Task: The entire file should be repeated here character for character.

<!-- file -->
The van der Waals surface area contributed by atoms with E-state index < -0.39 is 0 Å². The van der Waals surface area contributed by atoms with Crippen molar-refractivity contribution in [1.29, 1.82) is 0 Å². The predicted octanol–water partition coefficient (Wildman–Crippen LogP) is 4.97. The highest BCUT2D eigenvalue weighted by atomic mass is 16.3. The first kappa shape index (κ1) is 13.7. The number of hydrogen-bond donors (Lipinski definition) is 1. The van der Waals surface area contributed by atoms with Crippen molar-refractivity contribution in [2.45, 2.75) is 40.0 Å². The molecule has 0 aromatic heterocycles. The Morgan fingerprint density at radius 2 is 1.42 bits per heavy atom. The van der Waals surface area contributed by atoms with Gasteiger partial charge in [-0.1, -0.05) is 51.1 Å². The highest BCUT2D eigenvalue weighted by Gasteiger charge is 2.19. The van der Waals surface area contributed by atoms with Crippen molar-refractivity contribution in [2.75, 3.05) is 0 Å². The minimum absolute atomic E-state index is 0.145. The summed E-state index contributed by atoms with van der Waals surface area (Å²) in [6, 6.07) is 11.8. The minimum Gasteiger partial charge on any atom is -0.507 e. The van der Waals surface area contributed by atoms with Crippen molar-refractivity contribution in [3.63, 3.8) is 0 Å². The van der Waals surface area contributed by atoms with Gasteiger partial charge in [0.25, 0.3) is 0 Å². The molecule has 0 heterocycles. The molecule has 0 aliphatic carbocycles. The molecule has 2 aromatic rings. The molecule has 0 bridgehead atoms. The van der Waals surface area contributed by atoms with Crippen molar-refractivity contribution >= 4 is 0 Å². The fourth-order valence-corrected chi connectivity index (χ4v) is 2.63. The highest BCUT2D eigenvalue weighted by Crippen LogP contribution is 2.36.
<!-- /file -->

The van der Waals surface area contributed by atoms with E-state index < -0.39 is 0 Å². The van der Waals surface area contributed by atoms with Crippen molar-refractivity contribution in [1.29, 1.82) is 0 Å². The predicted octanol–water partition coefficient (Wildman–Crippen LogP) is 4.97. The highest BCUT2D eigenvalue weighted by atomic mass is 16.3. The first kappa shape index (κ1) is 13.7. The number of hydrogen-bond donors (Lipinski definition) is 1. The van der Waals surface area contributed by atoms with Crippen molar-refractivity contribution in [2.45, 2.75) is 40.0 Å². The molecule has 0 aromatic heterocycles. The Morgan fingerprint density at radius 2 is 1.42 bits per heavy atom. The van der Waals surface area contributed by atoms with Gasteiger partial charge in [-0.1, -0.05) is 51.1 Å². The highest BCUT2D eigenvalue weighted by Gasteiger charge is 2.19. The van der Waals surface area contributed by atoms with Crippen molar-refractivity contribution in [2.75, 3.05) is 0 Å². The minimum absolute atomic E-state index is 0.145. The summed E-state index contributed by atoms with van der Waals surface area (Å²) in [6, 6.07) is 11.8. The minimum Gasteiger partial charge on any atom is -0.507 e. The van der Waals surface area contributed by atoms with Crippen molar-refractivity contribution in [3.63, 3.8) is 0 Å². The van der Waals surface area contributed by atoms with Gasteiger partial charge in [0.25, 0.3) is 0 Å². The molecule has 0 heterocycles. The molecule has 0 aliphatic carbocycles. The molecule has 2 aromatic rings. The molecule has 0 bridgehead atoms. The van der Waals surface area contributed by atoms with Crippen molar-refractivity contribution >= 4 is 0 Å². The fourth-order valence-corrected chi connectivity index (χ4v) is 2.63. The highest BCUT2D eigenvalue weighted by Crippen LogP contribution is 2.36.